Mainframe Executive recently visited with Chris O’Malley, executive vice president and general manager for CA’s Mainframe Business Unit. A 23-year veteran of the IT industry, he is responsible for defining and executing CA’s mainframe strategy. We asked him about CA’s new mainframe initiatives, and how they will impact mainframe sites and the development of System z’s next-generation workforce.
Mainframe Executive: There has been a lot of talk recently about a “mainframe resurgence.” Have you seen this in your business?
Chris O’Malley: Yes, we have. Two years ago, everyone was talking about a mainframe “renaissance.” Now it’s being called a “revival,” and the scale of this revival is shocking a lot of people.
ME: To what do you attribute this mainframe revival?
O’Malley: There are two things at play. First, there has been movement away from the model of distributed processing that began in the ’80s, when many in the industry were declaring the mainframe “dead.” Today, we see many companies taking a critical look at their new and existing workloads, and asking hard business questions to determine the best platform. These companies are recognizing they need excellent Quality of Service [QoS] to manage their mission-critical workloads, and the mainframe uniquely fulfills this business requirement. Second, there’s a shifting of dynamics with the introduction of the System z10. Both IBM and CA have done an excellent job with the price/performance ratio, and many companies that have gone through a cost per transaction analysis have determined that the z10 can process their transactions at half the cost of a distributed environment.
ME: Is this generating new mainframe business from companies that never had a mainframe before?
O’Malley: With an economic recession, companies are looking at a host of scenarios when it comes to upgrading their operations. This includes companies with traditionally distributed computing environments that never before had a mainframe in their operations. One example is a Midwest insurance company with a distributed computing environment that decided to “shop around” from a business perspective before pursuing their next upgrade. The company was running SAP in a distributed computing environment and executive management saw a substantial savings if the company made a decision to migrate to a z10 with z/OS and Linux on System z. They also saw they would get the benefit of superior QoS in security, reliability, and scalability.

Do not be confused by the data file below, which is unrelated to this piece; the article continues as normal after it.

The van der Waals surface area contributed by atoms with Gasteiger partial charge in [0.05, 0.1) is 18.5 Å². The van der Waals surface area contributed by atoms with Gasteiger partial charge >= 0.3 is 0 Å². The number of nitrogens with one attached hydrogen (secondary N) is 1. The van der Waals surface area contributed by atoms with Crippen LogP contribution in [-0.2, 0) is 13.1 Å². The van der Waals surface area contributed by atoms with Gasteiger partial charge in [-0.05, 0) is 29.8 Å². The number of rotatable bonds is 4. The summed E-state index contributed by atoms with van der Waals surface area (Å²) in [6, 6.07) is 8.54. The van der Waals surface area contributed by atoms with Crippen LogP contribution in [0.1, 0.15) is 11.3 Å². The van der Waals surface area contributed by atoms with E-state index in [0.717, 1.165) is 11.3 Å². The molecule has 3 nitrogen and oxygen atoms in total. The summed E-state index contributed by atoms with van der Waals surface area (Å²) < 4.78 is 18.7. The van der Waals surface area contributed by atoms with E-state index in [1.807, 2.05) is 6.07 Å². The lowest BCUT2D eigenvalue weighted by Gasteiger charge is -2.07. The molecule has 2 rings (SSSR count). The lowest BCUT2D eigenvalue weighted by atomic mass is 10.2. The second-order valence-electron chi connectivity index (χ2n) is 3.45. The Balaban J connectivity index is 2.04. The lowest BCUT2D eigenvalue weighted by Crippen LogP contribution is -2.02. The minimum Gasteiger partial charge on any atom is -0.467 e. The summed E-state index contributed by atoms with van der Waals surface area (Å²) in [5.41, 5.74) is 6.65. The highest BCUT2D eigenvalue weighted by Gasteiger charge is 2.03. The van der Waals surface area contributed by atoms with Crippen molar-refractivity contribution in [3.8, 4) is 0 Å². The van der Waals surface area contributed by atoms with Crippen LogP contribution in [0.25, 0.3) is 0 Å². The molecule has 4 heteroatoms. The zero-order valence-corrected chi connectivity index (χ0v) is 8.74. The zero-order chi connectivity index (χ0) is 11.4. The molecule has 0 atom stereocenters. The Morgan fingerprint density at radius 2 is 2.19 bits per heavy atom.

ME: One challenge has been that as mainframe sales have risen, the number of skilled persons able to support mainframes is declining with the graying and retirement of the mainframe workforce. With the mainframe platform comprising 60 percent of CA’s business, what is CA doing about the problem?
O’Malley: CA has responded with a very powerful strategic initiative called Mainframe 2.0. This is the largest mainframe initiative we’ve ever done, both in scale and investment. Mainframe 2.0 addresses the mainframe revival that’s occurring just as a large percentage of customers’ most experienced mainframe professionals are approaching retirement. Mainframe 2.0 helps IT organizations overcome such resource shortfalls by simplifying mainframe ownership, streamlining the implementation and maintenance of essential mainframe management tools, and ensuring that the next generation of IT professionals can leverage their existing skillsets to effectively manage mainframe environments. This work has been done across the board, but a high concentration of it has been on the user interface to mainframe software. We’ve focused on transforming this interface for the next generation, which are today’s 20-somethings who are graduating from college and joining the corporate IT workforce.
ME: What other enhancements are you planning to simplify System z management software?